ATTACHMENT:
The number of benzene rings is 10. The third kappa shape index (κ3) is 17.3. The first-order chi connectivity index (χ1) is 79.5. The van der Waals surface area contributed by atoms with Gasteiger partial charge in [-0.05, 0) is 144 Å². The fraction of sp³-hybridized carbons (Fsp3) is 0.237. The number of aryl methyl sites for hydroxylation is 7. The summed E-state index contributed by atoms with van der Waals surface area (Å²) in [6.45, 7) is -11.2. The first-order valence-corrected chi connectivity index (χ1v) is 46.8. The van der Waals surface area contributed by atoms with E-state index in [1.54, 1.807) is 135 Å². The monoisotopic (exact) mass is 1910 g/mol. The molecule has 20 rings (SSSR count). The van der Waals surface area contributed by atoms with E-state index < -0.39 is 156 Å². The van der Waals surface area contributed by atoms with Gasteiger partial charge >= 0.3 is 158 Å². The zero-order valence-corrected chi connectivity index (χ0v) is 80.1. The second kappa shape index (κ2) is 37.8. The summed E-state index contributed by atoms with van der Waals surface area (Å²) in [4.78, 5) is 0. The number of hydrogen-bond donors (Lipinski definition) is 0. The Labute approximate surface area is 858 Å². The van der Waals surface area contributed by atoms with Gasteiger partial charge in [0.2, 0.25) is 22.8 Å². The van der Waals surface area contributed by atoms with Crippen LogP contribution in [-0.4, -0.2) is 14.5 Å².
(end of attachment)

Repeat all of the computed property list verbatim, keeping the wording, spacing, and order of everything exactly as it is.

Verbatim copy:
The number of benzene rings is 10. The third kappa shape index (κ3) is 17.3. The first-order chi connectivity index (χ1) is 79.5. The van der Waals surface area contributed by atoms with Gasteiger partial charge in [-0.05, 0) is 144 Å². The fraction of sp³-hybridized carbons (Fsp3) is 0.237. The number of aryl methyl sites for hydroxylation is 7. The summed E-state index contributed by atoms with van der Waals surface area (Å²) in [6.45, 7) is -11.2. The first-order valence-corrected chi connectivity index (χ1v) is 46.8. The van der Waals surface area contributed by atoms with E-state index in [1.54, 1.807) is 135 Å². The monoisotopic (exact) mass is 1910 g/mol. The molecule has 20 rings (SSSR count). The van der Waals surface area contributed by atoms with E-state index < -0.39 is 156 Å². The van der Waals surface area contributed by atoms with Gasteiger partial charge >= 0.3 is 158 Å². The zero-order valence-corrected chi connectivity index (χ0v) is 80.1. The second kappa shape index (κ2) is 37.8. The summed E-state index contributed by atoms with van der Waals surface area (Å²) in [4.78, 5) is 0. The number of hydrogen-bond donors (Lipinski definition) is 0. The Labute approximate surface area is 858 Å². The van der Waals surface area contributed by atoms with Gasteiger partial charge in [0.2, 0.25) is 22.8 Å². The van der Waals surface area contributed by atoms with Crippen LogP contribution in [-0.4, -0.2) is 14.5 Å².